Err, not really comparable though are they since the population of London is more than 20 times greater than that of Cardiff. That obviously paints a far worse image of Cardiff but I strongly doubt the statistics are accurate . Only 4746 badly secured networks in London? I doubt that
Obscure your SSID, like thats going to help with readily available tools that show SSID's regardless of whether they are hidden or not and not to mention that Vista for one has problems connecting to networks with hidden SSID's and it would cause users a lot more headaches and make no difference to any hacker.
Using cables, WPA2 and MAC Address filtering all help, though MAC Addresses can still be spoofed, so aren't foolproof.
A long secure key will however make a world of difference, using number letters and symbols in a completely random pattern rather than just a standard pass phrase like the ones used over on the grc.com website https://www.grc.com/passwords.htm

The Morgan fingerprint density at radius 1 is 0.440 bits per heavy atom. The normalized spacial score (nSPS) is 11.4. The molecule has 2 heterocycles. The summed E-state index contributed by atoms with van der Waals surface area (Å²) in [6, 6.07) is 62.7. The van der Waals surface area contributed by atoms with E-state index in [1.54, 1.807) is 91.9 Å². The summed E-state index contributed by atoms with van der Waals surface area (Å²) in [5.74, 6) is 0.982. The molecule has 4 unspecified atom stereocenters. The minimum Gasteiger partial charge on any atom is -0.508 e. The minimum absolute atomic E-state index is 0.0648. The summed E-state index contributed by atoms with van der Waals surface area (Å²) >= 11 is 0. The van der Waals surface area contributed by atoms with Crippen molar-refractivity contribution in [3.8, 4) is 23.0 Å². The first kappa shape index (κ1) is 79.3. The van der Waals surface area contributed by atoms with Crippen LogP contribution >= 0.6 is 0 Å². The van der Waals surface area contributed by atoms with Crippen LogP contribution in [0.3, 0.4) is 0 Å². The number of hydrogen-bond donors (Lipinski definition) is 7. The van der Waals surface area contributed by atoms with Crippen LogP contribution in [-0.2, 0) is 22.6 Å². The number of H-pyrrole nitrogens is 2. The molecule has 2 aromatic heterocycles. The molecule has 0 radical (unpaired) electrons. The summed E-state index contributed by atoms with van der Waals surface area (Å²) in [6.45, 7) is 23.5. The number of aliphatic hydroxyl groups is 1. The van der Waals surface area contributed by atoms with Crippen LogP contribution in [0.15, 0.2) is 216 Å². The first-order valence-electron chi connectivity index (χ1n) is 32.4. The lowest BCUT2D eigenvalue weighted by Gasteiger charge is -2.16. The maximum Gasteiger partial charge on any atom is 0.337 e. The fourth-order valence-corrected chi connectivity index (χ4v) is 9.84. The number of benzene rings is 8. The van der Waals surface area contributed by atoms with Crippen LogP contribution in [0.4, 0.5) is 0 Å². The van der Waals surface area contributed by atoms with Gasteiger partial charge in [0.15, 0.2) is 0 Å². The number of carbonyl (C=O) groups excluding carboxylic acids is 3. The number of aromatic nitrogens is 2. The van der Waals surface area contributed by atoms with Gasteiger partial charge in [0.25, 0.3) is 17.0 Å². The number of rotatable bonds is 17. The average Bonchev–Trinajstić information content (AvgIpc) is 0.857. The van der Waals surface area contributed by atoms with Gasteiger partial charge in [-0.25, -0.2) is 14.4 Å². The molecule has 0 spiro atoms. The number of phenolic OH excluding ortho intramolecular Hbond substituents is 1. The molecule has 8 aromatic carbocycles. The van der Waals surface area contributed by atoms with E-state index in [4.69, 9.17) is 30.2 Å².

MAC address filtering will help if the wireless device is "off the air" (as said on wiki)
if you only use your wifi for your smartphones, like me, you should be able to get away with a weaker encryption.
as said in this thread, connect by wire is still the best method. i do it with all my computers currently (although only living in a flat) and only use wifi for my iphone, so shouldn't be any problems. hopefully no one is interested in using GPGPU to Brut force hack me (if they are that despite, my NAS can be accessed online, with 3 password attempts allowed every month)
I run one of my wifi APs unencrypted and firewalled attached to one of my servers. Much handier for visitors who want Internet access, or even the neighbours if they're having trouble.
Frankly, I find it offensive to buy into the line the government (and others who would control you) peddles, namely, that all endpoints must be used only by explicitly authorized users so that they can reliably associate an IP address with a person. I think the Internet is like air: it is the transmission medium of information (speech), and people who would control access to it are fundamentally illiberal.